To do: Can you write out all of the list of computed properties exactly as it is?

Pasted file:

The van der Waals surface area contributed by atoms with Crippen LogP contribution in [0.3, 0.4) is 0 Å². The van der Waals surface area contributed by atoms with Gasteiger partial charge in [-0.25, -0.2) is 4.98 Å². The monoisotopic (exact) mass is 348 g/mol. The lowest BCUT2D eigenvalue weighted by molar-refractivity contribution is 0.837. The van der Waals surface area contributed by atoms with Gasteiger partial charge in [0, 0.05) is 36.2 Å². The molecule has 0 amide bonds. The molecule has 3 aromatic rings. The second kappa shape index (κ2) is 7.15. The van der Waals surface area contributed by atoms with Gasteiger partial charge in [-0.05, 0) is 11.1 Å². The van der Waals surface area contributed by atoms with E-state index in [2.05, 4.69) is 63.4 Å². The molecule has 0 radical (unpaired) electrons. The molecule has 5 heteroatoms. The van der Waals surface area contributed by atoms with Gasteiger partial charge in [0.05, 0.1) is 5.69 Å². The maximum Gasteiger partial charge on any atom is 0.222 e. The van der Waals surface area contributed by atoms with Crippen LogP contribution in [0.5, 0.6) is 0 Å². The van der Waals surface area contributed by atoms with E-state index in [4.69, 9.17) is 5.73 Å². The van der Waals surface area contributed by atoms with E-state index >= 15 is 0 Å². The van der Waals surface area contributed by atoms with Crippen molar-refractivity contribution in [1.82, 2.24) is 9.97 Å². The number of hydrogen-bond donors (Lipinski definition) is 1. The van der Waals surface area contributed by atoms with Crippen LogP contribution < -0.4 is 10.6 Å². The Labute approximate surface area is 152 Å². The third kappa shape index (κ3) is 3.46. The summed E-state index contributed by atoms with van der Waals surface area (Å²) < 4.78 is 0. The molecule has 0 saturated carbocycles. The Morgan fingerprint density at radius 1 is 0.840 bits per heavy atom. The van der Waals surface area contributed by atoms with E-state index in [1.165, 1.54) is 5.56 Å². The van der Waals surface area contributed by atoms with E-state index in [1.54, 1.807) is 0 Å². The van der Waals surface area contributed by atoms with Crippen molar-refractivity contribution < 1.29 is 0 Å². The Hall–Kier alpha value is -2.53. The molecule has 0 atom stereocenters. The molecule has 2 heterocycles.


The van der Waals surface area contributed by atoms with Crippen LogP contribution in [0.3, 0.4) is 0 Å². The van der Waals surface area contributed by atoms with Gasteiger partial charge in [-0.25, -0.2) is 4.98 Å². The monoisotopic (exact) mass is 348 g/mol. The lowest BCUT2D eigenvalue weighted by molar-refractivity contribution is 0.837. The van der Waals surface area contributed by atoms with Gasteiger partial charge in [0, 0.05) is 36.2 Å². The molecule has 0 amide bonds. The molecule has 3 aromatic rings. The second kappa shape index (κ2) is 7.15. The van der Waals surface area contributed by atoms with Gasteiger partial charge in [-0.05, 0) is 11.1 Å². The van der Waals surface area contributed by atoms with E-state index in [2.05, 4.69) is 63.4 Å². The molecule has 0 radical (unpaired) electrons. The molecule has 5 heteroatoms. The van der Waals surface area contributed by atoms with Gasteiger partial charge in [0.05, 0.1) is 5.69 Å². The maximum Gasteiger partial charge on any atom is 0.222 e. The van der Waals surface area contributed by atoms with Crippen LogP contribution in [0.5, 0.6) is 0 Å². The van der Waals surface area contributed by atoms with E-state index in [4.69, 9.17) is 5.73 Å². The van der Waals surface area contributed by atoms with E-state index >= 15 is 0 Å². The van der Waals surface area contributed by atoms with Crippen molar-refractivity contribution in [1.82, 2.24) is 9.97 Å². The number of hydrogen-bond donors (Lipinski definition) is 1. The van der Waals surface area contributed by atoms with Crippen LogP contribution < -0.4 is 10.6 Å². The Labute approximate surface area is 152 Å². The third kappa shape index (κ3) is 3.46. The summed E-state index contributed by atoms with van der Waals surface area (Å²) < 4.78 is 0. The molecule has 0 saturated carbocycles. The Morgan fingerprint density at radius 1 is 0.840 bits per heavy atom. The van der Waals surface area contributed by atoms with E-state index in [1.165, 1.54) is 5.56 Å². The van der Waals surface area contributed by atoms with E-state index in [1.54, 1.807) is 0 Å². The van der Waals surface area contributed by atoms with Crippen molar-refractivity contribution < 1.29 is 0 Å². The Hall–Kier alpha value is -2.53. The molecule has 0 atom stereocenters. The molecule has 2 heterocycles.